FTB 09-28-2015: Changes on the Way, Rain Re-Appears in the Forecast

Issue Date: 9/28/2015
Issue Time: 8:35 AM

NO FLOOD THREAT IS FORECAST.

The upper-level ridge has been/will continue to be flattened today by an upper-level disturbance working across the northern US, placing Colorado under west-northwest flow aloft. Embedded in the flow aloft is a fairly moist plume of mid-level moisture; this will increase precipitable water values slightly over those seen below in the IPW graph. The increase in moisture, combined with marginal instability, will provide more cloud cover today, as well as increase the chances for showers/weak thunderstorms over the higher terrain (especially the Northwest Slope, Northern Mountains, Front Range, and Central Mountains).

IPW_09282015

Associated with the disturbance is a cool front that will slowly work its way southward across eastern Colorado today/tonight. The front, combine with sufficient moisture at the surface and aloft, will allow for spotty showers and weak thunderstorms to develop from the Front Range/Southeast mountains eastward this afternoon through the evening, continuing into the overnight hours. Rain heavy enough to cause flash flooding is not expected. Instead, most showers/weak thunderstorms will produce light-to-moderate rainfall. For more details on rain rates and timing, please see the zone-specific forecasts below.

Today’s Flood Threat Map

For more information on today’s flood threat, see the map below (hover over threat areas for more details). For Zone-Specific forecasts, jump below the map.

Flood Threat Legend

Zone-Specific Forecasts

Northwest Slope, Northern Mountains, Front Range, Southeast Mountains, Central Mountains, and San Juan Mountains:

Isolated-to-scattered showers and weak thunderstorms are expected, with the best coverage across the Northwest Slope, Northern Mountains, Front Range, and Central Mountains, and lesser coverage across the San Juan Mountains and Southeast Mountains. Maximum rain rates will be 0.5-0.8 inches/hour, with the heaviest rainfall (relatively speaking) falling across the Front Range/Continental Divide.

Timing: Noon – 10 PM, with a few isolated showers continuing into the overnight/early morning hours.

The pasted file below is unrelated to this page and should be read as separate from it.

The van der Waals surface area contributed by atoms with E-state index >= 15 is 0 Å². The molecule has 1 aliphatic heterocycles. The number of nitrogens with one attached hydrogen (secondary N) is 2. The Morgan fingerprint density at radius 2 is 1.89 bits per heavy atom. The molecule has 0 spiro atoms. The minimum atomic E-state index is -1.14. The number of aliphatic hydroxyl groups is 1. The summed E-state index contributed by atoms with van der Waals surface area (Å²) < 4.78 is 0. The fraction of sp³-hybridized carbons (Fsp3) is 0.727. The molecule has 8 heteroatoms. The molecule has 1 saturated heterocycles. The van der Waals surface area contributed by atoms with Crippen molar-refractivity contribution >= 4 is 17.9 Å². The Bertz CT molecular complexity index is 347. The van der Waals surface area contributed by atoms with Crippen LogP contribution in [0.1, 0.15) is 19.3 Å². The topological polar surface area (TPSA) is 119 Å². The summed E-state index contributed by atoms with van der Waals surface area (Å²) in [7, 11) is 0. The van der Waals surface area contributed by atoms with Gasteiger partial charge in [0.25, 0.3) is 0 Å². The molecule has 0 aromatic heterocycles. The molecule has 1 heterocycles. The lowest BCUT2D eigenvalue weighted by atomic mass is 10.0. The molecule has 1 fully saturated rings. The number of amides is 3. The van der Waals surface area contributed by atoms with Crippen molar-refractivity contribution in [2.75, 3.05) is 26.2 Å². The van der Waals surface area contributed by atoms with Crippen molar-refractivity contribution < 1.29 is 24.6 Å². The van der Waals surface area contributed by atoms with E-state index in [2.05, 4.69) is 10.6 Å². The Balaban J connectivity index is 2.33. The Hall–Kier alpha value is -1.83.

Urban Corridor, Northeast Plains, Southeast Plains, Palmer Ridge, and Raton Ridge:

Partly-to-mostly sunny early, with clouds increasing through the afternoon and evening as the cool front works its way through the area. Isolated-to-scattered showers/weak thunderstorms are expected, developing from north-to-south in the wake of the cool front. Maximum rain rates will be 0.6-0.9 inches/hour. Extended periods of rainfall will potentially result in 1.2-1.6 inches/3-hour rain rates across the Palmer Ridge, southern Urban Corridor, Raton Ridge, and Southeast Plains.

Timing will break down as follows:

Northeast Plains: 2 PM – 1 AM, with lingering isolated showers into the morning hours tomorrow
Urban Corridor: 2 PM – 1 AM, with lingering isolated showers until 4 AM
Palmer Ridge: 4 PM – 1 AM, with lingering isolated showers into the morning hours tomorrow
Raton Ridge: 5 PM – Midnight, with a few isolated showers lingering until 4 AM
Southeast Plains: 5 PM – 1 AM, with lingering isolated showers into the morning hours tomorrow

Grand Valley, San Luis Valley, and Southwest Slope:

Mostly sunny and warm, with high temperatures similar to yesterday’s readings. A bit more mid- and high-level clouds will encroach on the area today, more so for the Grand Valley and Southwest Slope than the San Luis Valley, providing a little natural shade during the afternoon and evening hours.